This may come as a shock to some, but movies are expensive to make. Especially big action movies like the James Bond films. That's why more and more studios are turning to "brand partners" to help get their movies made, as director Morgan Spurlock explored in his recent documentary The Greatest Movie Ever Sold (check out our review and our interview with Spurlock).
But can too much product placement ruin a movie? What happens if corporate brands invest so much money into a film that the filmmaker loses control of the finished product?
No film will answer these questions better than the as-yet-unnamed new James Bond film, Bond 23, which will set new records in product placement spending. According to a new report from The Australian newspaper (via TheFilmStage.com), Bond 23 will get an eye-popping $45 million in funds from product placement agreements. That amount equals one-third of the film's production budget.
To put that figure in perspective, the film that held the record previously was Steven Spielberg's Minority Report, which received $20 million from product placement agreements. For the math haters out there, Bond 23 is getting over twice as much money from big brands.
With the exception of one long action sequence that took place in a Lexus factory (and conveniently ended with the construction of a sleek Lexus car for Tom Cruise to drive away in), I recall Minority Report being pretty good about hiding product placement in the context of the story. The more recent Bond films, on the other hand, have fallen into the trap of lingering on brand names in shots and other ostentatious product placement, which can be very distracting to audiences.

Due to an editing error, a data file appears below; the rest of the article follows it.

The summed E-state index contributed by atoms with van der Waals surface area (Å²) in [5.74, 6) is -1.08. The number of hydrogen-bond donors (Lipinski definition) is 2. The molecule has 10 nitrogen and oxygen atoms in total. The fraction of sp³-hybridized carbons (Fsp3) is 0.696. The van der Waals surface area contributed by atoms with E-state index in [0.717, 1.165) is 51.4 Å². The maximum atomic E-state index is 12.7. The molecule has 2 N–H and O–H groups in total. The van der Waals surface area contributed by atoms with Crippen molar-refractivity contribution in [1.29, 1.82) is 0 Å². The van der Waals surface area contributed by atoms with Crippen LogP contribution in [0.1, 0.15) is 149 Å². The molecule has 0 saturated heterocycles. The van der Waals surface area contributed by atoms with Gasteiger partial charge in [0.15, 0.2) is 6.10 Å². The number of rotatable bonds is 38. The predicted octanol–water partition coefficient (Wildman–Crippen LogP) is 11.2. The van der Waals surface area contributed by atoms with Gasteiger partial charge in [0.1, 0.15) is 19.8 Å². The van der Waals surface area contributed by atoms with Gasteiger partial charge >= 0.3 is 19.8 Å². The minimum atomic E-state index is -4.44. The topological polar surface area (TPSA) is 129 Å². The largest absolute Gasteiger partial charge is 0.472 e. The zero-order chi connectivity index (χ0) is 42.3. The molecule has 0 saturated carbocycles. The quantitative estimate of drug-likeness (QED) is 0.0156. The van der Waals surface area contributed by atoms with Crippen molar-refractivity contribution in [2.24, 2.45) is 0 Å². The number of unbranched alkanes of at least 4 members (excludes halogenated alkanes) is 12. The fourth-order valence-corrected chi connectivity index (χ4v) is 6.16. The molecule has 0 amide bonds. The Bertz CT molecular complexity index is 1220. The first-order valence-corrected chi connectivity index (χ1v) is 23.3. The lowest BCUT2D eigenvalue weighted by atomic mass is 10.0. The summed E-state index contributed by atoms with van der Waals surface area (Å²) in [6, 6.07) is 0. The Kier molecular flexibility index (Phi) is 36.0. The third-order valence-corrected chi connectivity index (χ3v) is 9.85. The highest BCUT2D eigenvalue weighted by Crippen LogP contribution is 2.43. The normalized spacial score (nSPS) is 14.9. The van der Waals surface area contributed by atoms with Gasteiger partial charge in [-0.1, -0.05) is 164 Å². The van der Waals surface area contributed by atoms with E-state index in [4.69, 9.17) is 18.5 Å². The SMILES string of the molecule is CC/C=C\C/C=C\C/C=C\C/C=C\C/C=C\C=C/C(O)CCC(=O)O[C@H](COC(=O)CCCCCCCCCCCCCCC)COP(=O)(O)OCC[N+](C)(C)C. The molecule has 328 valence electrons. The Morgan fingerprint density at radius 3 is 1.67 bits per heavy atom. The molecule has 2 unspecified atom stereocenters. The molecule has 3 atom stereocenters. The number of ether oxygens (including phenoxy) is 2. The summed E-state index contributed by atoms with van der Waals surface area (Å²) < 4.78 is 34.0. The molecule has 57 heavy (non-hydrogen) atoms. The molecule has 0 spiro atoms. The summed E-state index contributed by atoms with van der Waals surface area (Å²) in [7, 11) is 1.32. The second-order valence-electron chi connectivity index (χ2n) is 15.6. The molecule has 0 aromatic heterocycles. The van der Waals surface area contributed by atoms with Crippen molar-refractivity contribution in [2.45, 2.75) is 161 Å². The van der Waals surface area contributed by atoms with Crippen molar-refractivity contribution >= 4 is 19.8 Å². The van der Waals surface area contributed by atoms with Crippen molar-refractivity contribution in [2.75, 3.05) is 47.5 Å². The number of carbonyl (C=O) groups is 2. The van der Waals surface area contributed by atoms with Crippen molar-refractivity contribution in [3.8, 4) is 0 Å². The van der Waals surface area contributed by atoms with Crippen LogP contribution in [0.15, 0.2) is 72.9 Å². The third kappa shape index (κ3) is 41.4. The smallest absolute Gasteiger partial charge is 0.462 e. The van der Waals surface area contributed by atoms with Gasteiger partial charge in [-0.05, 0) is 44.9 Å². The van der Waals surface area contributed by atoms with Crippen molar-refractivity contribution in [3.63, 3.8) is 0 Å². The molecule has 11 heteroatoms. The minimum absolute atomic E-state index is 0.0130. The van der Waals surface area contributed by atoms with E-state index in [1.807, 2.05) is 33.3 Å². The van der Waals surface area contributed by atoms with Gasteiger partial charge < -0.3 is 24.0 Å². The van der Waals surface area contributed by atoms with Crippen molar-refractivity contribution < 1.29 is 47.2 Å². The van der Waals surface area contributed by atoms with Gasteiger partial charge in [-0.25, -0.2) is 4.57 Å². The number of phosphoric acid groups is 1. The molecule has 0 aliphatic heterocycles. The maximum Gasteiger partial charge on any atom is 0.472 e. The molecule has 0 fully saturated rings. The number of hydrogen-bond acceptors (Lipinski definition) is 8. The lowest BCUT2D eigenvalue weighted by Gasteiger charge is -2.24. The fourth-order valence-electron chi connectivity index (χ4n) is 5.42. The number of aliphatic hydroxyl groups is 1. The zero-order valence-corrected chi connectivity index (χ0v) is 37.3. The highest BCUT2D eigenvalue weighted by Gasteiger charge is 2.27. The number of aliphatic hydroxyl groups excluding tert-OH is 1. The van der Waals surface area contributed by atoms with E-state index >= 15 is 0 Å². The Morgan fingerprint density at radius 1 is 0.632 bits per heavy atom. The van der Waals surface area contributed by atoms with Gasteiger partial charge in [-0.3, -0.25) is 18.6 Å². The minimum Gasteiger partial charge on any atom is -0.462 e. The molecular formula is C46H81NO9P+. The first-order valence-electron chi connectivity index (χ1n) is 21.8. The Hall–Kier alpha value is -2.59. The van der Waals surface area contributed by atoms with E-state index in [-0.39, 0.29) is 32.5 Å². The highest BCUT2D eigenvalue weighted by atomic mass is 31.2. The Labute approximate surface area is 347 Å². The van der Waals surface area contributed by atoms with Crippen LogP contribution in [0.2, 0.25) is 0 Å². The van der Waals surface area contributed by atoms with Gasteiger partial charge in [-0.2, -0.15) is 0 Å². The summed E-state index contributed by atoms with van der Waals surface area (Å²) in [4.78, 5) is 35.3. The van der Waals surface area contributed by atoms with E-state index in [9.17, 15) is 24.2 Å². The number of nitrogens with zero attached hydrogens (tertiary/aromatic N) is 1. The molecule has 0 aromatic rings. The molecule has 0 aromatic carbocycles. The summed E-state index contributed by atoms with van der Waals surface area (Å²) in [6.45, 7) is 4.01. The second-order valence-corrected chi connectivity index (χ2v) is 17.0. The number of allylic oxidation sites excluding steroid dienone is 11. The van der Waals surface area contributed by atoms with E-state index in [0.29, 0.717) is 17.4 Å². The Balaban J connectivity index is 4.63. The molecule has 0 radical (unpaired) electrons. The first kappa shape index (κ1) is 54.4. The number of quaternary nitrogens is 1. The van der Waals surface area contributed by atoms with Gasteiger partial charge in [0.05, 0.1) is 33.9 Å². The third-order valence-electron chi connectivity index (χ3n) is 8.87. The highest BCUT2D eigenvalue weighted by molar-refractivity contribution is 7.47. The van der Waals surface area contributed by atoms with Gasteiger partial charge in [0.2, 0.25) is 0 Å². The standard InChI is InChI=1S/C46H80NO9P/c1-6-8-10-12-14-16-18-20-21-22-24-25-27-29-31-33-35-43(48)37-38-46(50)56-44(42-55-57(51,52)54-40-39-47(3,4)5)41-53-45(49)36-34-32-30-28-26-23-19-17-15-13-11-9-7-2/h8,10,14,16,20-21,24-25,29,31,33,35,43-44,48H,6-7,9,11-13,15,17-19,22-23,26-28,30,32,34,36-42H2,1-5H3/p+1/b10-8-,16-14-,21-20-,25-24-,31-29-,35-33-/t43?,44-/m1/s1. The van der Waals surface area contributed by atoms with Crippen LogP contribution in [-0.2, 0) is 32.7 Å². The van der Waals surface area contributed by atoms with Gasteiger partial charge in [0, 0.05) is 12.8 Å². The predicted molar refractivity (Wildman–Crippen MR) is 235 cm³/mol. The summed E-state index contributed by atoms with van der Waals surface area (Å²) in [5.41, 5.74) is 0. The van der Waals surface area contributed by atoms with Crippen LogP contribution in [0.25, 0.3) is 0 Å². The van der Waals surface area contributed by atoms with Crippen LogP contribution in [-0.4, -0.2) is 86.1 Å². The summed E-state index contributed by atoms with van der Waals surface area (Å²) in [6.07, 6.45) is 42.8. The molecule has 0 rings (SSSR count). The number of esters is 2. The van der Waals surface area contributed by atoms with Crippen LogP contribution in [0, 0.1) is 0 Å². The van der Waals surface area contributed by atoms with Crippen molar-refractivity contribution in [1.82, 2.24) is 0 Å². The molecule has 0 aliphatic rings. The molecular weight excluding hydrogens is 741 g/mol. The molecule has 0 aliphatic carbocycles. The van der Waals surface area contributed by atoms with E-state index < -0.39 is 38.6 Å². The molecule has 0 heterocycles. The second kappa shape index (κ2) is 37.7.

I'm a Bond fan, and I'm pleased that Bond 23 is finally going into production after the MGM bankruptcy saga. I'm also very excited to see what director Sam Mendes brings to the venerable franchise. However, I won't lie and say that the product placement figures don't bother me.
The James Bond franchise is highly recognizable and, thus, is also easily marketable. It's no wonder that big brands want to be involved in the next film. One has to wonder, however, just how much influence $45 million buys. In a profit-driven town like Hollywood, I'm betting it's a lot more than Bond fans would like.
What do you think of this news? Is product placement nothing to worry about, or is it risky to receive one-third of your budget from sponsors?
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